Mike Bell, a bench coach for the Minnesota Twins, died Friday of kidney cancer, the team announced.
He was 46.
Bell reportedly became ill last July, during his first season on the Twins’ bench, and underwent surgery in January, shortly after receiving a diagnosis.
Coming from a long line of baseball players and coaches, Bell was selected by the Texas Rangers in the first round of the 1993 draft.
The third baseman and Cincinnati native played 19 games for the 2000 Reds in his only MLB season before transitioning to the coaching ranks.
“Our Reds family is overwhelmed with sadness for the Bells as they mourn the loss of Mike,” Reds owner Bob Castellini said in a statement. “This great baseball family blessed thousands of people over the 70 years it has devoted to our game. We are honored that Mike, like his grandfather Gus, his father Buddy, and brother David, wore a Reds uniform. Our hearts and support go out to Buddy, David and their families.”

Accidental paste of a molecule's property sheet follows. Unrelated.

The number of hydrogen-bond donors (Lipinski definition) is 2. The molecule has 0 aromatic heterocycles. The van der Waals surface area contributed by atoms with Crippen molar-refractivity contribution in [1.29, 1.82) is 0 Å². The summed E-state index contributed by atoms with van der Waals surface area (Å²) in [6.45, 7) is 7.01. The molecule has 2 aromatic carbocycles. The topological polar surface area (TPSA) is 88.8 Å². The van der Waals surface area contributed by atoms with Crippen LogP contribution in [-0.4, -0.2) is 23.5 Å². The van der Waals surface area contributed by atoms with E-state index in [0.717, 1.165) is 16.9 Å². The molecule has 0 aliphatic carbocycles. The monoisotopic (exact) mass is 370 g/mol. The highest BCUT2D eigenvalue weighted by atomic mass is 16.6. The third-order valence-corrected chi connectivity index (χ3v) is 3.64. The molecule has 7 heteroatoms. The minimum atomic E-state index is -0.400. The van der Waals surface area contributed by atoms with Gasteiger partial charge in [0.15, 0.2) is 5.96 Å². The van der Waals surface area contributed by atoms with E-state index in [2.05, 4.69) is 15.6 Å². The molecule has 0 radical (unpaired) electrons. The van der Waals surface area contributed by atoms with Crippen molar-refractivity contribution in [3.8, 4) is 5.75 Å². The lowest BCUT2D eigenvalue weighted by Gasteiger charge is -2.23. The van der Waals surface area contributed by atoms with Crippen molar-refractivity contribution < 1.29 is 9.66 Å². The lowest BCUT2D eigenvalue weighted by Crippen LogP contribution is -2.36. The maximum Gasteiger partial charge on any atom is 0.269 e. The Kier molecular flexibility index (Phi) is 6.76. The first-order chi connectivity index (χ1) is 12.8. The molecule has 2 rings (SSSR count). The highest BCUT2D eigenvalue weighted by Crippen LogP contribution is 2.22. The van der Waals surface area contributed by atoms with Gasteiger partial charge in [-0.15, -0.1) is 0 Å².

The family asked the Reds, Twins and Diamondbacks – with whom Mike spent 13 years working in player development – to play their spring training games in his honor rather than cancel to mourn.
“We know Mike as a baseball man, but I can tell you that with the love he has for the game and the love he had for all the people in the game, he was a family man first,” Twins manager Rocco Baldelli said, according to ESPN. “He brought that passion to the field as our bench coach. He was an amazing bench coach because he was amazing with people.”
The Twins said in a statement that Bell had “an indelibly positive impact” on the organization.
The Diamondbacks also mourned Bell’s death.
“Mike was truly beloved by everyone who knew him — from coaches and players to colleagues and staff in Arizona and throughout our minor league system,” the team said in a statement. “His loss leaves a huge hole in our hearts but his impact cannot be overstated and his legacy will not be forgotten.”
Mike is survived by his wife and three children.